BOOK REVIEW / Metal hearts, dead birds and the Mafia octopus: 'The Sicilian Mafia' - Diego Gambetta: Harvard University Press, 24.95

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The Independent Online
WITH ITALY's premier statesman, Giulio Andreotti, on trial for Mafia association, it has become abundantly clear that the problem of Cosa Nostra is still more serious and far-reaching than even the bleakest pessimist had supposed.

A timely arrival, therefore, is made by this refreshingly unglamorous study of the Sicilian Mafia. Sensationalist mafioso iconography is either coolly dissected - even the wearing of dark glasses is placed in a historic perspective - or relegated to an appendix. Among an array of new Mafia books appearing in Italy, generated by abundant new material available from police investigations and mafioso confessions, this is the most level-headed and scholarly.

Diego Gambetta depicts the Mafia as 'a specific economic enterprise, an industry which produces, promotes and sells private protection'. He fleshes out this conceptual framework with elegant thoroughness, covering origins, markets, resources, cartels and trademarks. The conclusion most likely to surprise is the extent to which protection may be desired and even sought after by the client - as Gambetta says: 'While some may be victims of extortion, many others are willing customers.'

The fact that people not only fear but also need the Mafia has its genesis in poor government. Both the Republic and the feudal barons that preceded it have consistently failed to provide protection for the Sicilians, so that 'it is common instead to turn to the local man of honour' as Judge Giovanni Falcone said. Gambetta, in a helpful overview of the possible origins of the Mafia, sums up masterfully the conditions leading to its rise: 'A persistent lack of trust fuelled by the dying embers of feudalism and combined with the rise of a sinister breed of protectors from the ashes of the ancien regime'.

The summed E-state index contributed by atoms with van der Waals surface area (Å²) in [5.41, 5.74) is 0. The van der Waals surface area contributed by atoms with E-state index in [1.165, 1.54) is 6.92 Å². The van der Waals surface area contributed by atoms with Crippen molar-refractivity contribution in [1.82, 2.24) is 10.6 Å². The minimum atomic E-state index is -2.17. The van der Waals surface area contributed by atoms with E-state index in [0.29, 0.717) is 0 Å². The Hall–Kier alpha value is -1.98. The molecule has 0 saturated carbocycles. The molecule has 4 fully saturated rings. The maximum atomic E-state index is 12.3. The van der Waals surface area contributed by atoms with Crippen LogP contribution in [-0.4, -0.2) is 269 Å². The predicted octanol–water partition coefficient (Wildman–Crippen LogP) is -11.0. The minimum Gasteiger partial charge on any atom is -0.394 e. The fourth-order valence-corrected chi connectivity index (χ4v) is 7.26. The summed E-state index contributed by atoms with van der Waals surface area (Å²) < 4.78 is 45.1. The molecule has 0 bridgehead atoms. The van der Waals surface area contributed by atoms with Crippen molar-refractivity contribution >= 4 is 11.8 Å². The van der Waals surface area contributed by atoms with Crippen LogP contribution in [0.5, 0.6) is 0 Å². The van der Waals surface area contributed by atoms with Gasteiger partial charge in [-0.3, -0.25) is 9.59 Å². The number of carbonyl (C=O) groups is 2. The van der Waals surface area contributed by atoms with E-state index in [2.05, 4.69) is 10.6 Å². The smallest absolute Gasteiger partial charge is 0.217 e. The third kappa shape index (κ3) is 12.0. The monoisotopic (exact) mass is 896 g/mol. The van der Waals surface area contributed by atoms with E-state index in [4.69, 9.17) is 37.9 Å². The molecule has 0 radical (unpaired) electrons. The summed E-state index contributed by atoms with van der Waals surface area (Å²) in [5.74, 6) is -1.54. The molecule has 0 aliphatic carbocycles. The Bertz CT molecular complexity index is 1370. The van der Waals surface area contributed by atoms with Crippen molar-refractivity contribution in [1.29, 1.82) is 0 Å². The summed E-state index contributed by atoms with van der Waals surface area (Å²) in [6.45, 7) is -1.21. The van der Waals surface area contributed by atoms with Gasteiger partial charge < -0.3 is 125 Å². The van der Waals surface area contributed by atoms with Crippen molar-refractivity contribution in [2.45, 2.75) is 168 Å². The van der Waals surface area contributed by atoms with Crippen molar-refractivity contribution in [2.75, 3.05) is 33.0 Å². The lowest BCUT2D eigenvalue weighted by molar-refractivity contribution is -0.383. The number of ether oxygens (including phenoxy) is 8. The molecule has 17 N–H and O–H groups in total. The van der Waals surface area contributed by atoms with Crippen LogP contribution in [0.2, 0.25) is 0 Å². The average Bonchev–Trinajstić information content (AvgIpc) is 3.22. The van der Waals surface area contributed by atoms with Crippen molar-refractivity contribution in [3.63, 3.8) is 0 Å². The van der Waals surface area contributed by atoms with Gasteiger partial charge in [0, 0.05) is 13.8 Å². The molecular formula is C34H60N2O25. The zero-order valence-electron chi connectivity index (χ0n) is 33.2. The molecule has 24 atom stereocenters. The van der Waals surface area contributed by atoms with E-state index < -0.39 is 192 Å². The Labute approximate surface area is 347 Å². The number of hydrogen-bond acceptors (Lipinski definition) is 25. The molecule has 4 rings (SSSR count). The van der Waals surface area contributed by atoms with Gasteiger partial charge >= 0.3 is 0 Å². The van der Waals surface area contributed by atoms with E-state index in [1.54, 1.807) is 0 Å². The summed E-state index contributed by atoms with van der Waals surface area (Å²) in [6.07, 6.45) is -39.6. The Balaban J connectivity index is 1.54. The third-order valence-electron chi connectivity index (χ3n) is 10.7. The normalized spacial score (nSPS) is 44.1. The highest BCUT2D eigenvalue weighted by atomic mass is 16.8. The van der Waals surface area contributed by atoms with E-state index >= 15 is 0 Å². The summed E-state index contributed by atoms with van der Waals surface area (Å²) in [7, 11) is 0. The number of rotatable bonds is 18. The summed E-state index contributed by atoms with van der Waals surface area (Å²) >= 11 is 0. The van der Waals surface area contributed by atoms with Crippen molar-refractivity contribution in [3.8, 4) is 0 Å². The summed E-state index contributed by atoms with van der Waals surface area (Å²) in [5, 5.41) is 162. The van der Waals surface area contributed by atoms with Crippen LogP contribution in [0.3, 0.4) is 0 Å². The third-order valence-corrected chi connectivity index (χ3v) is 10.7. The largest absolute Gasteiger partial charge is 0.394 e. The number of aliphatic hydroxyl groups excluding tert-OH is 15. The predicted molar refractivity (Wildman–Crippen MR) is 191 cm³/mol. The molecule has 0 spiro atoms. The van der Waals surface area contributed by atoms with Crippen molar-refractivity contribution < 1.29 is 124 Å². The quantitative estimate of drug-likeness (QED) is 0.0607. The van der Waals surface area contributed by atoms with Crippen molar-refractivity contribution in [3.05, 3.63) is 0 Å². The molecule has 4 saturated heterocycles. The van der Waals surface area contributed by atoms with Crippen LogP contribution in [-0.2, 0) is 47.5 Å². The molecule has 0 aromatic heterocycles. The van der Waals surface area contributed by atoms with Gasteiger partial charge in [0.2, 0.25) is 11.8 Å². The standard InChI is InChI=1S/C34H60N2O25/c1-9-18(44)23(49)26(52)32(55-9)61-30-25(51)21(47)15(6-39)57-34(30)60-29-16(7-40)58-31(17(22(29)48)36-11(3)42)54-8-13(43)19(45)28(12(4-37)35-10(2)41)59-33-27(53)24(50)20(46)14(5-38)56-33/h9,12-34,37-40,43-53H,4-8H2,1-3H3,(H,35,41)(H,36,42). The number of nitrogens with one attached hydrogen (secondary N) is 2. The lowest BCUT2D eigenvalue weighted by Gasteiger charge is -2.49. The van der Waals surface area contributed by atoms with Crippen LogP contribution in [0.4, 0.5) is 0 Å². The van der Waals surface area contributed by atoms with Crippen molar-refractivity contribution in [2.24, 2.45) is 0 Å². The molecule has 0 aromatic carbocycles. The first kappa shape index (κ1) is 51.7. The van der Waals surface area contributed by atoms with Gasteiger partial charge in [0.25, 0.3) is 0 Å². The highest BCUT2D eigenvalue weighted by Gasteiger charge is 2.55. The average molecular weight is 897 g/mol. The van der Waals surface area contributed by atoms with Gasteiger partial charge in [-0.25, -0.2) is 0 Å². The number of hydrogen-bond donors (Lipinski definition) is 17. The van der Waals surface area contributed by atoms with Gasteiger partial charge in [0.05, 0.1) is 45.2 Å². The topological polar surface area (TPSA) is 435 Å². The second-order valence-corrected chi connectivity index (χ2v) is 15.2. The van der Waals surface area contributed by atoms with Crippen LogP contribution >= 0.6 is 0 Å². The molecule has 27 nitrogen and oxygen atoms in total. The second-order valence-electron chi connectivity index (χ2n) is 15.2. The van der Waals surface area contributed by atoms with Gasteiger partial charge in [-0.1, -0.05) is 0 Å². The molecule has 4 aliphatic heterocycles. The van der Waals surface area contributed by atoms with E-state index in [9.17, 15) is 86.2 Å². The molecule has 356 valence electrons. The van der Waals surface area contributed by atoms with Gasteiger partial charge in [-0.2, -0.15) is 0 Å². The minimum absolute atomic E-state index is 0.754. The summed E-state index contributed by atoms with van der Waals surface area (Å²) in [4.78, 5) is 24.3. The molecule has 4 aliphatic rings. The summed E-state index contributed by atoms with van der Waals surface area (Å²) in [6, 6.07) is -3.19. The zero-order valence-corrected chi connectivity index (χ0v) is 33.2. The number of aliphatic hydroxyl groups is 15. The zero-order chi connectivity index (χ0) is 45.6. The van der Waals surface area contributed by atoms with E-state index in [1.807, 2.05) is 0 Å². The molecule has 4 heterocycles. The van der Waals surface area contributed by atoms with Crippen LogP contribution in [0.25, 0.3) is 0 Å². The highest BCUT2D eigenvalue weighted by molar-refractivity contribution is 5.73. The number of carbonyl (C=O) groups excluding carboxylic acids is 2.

This corrupted Robin Hood theme brings to mind Norman Lewis's classic book, The Honoured Society, in which the early Mafia is described as the peasant's refuge against the worst abuses of the Middle Ages. Although it now exploits rather than protects the underdog, the Mafia still benefits from a moral climate formed in past centuries. To this day, perversely, Cosa Nostra 'has done its bit to stop Sicilian society disintegrating into complete chaos', as Judge Falcone said in his book Men of Honour. This is the disturbing impression left after reading The Sicilian Mafia, that although Mafia management impedes the economy by suppressing competition, the local perception is that 'the Mafia puts things in order and keeps people in their places'.

Gambetta's business-like approach dismantles various myths concocted from a mixture of bogus and genuine sources. He shows how many quintessentially Mafia- like symbols in fact originated in literature or the media, a classic example being a real-life Mafia wedding at which the The Godfather theme was played, as it was 'deemed to have just the right touch of sentimentality'.

This is not to detract from the power of symbolic messages and threats used by the Mafia. Gambetta tells of sinister deliveries such as metal hearts perforated with bullet holes or the dead bird left inside a locked car.

When this book was begun, the Mafia octopus had its tentacles entwined about southern Italy's throat. Now Cosa Nostra is facing a crisis, possibly the worst in its history. More than 400 mafiosi have turned state's witness, many bosses have been jailed for life and the Mafia's political protectors have been swept aside in corruption trials. The future is uncertain, but it appears the economic and moral stranglehold described in this book may already be loosening.